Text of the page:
Trump already seems to be preparing to dispute the election. He has repeatedly claimed, with no evidence, that mail voting will facilitate massive voter fraud.
In March he said increased mail voting would mean “you’d never have a Republican elected in this country again”, and he recently tweeted:
Trump may believe, with reason, that Republicans could benefit from in-person voting disarray on election day. Minority voters are far more likely than white voters to have to wait for long periods in lines at polling places.
In 2018, a federal court ruled for the first time since 1982 that Republicans could mount “poll watching” operations without prior judicial approval. This involves organising volunteers to challenge the eligibility of voters at polling places. Courts have previously found these tactics are used to intimidate and exclude minority voters, and they result in even longer delays. Republicans reportedly want to recruit 50,000 poll watchers for the 2020 election, including retired military and police officers.
But the purpose of Trump’s war on mail voting may simply be to delegitimise the election result in advance. He did this throughout 2016, saying the election would be “rigged” when it appeared he was set to lose. Even after he won, he claimed for years that he would have won the popular vote “if you deduct the millions of people who voted illegally”.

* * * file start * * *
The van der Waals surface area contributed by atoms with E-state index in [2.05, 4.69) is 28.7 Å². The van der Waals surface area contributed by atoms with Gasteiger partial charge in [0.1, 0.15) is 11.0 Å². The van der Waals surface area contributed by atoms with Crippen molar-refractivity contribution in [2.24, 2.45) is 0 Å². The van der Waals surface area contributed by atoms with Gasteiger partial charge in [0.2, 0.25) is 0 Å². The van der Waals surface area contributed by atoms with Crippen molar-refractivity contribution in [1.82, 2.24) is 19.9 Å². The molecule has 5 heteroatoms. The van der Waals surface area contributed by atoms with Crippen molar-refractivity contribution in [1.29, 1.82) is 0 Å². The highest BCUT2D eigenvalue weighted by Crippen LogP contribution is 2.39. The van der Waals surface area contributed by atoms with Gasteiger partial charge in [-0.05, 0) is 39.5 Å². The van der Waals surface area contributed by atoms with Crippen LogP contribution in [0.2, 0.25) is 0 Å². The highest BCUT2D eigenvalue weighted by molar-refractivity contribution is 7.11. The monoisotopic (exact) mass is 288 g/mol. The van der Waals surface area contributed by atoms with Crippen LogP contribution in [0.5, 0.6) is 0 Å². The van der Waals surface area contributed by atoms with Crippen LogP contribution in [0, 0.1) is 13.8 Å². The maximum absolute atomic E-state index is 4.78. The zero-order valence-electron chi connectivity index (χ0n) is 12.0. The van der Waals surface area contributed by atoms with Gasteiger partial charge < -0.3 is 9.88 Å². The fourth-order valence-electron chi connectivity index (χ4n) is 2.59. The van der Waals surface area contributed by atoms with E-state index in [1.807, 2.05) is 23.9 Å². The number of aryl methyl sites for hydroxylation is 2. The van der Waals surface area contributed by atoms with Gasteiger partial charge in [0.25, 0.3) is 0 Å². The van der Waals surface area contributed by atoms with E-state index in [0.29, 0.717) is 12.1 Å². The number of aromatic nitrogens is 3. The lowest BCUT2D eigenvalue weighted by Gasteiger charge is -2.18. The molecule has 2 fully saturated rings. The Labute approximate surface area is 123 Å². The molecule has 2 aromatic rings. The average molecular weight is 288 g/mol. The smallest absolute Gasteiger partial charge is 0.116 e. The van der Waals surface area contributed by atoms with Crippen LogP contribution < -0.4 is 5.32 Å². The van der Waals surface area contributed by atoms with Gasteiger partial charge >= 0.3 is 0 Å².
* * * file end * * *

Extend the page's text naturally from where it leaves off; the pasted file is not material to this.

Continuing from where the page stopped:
These claims have also been thoroughly debunked, including by Trump’s own lawyers.
Trump’s resistance to the factual possibility that he could lose has raised fears he might not accept a defeat. Biden, noting that military leaders criticised Trump’s handling of Black Lives Matter protests, has fantasised that the military would escort him from the White House if he tried to “steal the election”.
Extensive lawsuits are a more likely scenario than military intervention, but there is also the danger Trump’s supporters would not accept the legitimacy of a Biden victory.
Given Trump has often warned his supporters that their enemies will take away the Second Amendment (the right to bear arms), there is a possibility of a violent backlash, even if it only consists of isolated incidents.
At the same time, it is increasingly normal that large parts of the population dispute the legitimacy of the president. From Bill Clinton’s impeachment to George W. Bush’s contested victory; from Trump’s “birther” conspiracies about Obama to his own impeachment last year, refusals to accept the lawfulness of the presidency, on grounds real or imaginary, have become a standard part of America’s political repertoire.
A lot can happen in four months, as we’ve already seen this year. The outcome of this race is far from certain, but its ugliness is guaranteed.